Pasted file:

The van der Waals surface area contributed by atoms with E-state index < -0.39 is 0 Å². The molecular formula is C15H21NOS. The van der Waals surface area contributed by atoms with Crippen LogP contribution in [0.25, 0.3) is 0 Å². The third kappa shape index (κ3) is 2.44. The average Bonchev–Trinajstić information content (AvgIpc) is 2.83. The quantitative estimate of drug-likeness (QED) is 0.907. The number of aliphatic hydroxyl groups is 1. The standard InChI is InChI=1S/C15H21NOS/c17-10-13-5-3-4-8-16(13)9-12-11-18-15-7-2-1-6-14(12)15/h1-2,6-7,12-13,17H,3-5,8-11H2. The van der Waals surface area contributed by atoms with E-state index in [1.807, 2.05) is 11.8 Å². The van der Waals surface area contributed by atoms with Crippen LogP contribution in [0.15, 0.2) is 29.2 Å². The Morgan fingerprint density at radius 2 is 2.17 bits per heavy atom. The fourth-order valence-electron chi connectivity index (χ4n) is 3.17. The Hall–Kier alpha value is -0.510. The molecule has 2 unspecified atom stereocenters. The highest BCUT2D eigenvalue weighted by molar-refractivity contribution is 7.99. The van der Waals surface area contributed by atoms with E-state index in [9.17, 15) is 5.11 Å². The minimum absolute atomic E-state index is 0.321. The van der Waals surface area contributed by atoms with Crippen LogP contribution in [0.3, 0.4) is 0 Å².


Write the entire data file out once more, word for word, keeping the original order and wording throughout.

The van der Waals surface area contributed by atoms with E-state index < -0.39 is 0 Å². The molecular formula is C15H21NOS. The van der Waals surface area contributed by atoms with Crippen LogP contribution in [0.25, 0.3) is 0 Å². The third kappa shape index (κ3) is 2.44. The average Bonchev–Trinajstić information content (AvgIpc) is 2.83. The quantitative estimate of drug-likeness (QED) is 0.907. The number of aliphatic hydroxyl groups is 1. The standard InChI is InChI=1S/C15H21NOS/c17-10-13-5-3-4-8-16(13)9-12-11-18-15-7-2-1-6-14(12)15/h1-2,6-7,12-13,17H,3-5,8-11H2. The van der Waals surface area contributed by atoms with E-state index in [1.807, 2.05) is 11.8 Å². The van der Waals surface area contributed by atoms with Crippen LogP contribution in [0.15, 0.2) is 29.2 Å². The Morgan fingerprint density at radius 2 is 2.17 bits per heavy atom. The fourth-order valence-electron chi connectivity index (χ4n) is 3.17. The Hall–Kier alpha value is -0.510. The molecule has 2 unspecified atom stereocenters. The highest BCUT2D eigenvalue weighted by molar-refractivity contribution is 7.99. The van der Waals surface area contributed by atoms with E-state index in [9.17, 15) is 5.11 Å². The minimum absolute atomic E-state index is 0.321. The van der Waals surface area contributed by atoms with Crippen LogP contribution in [0.3, 0.4) is 0 Å².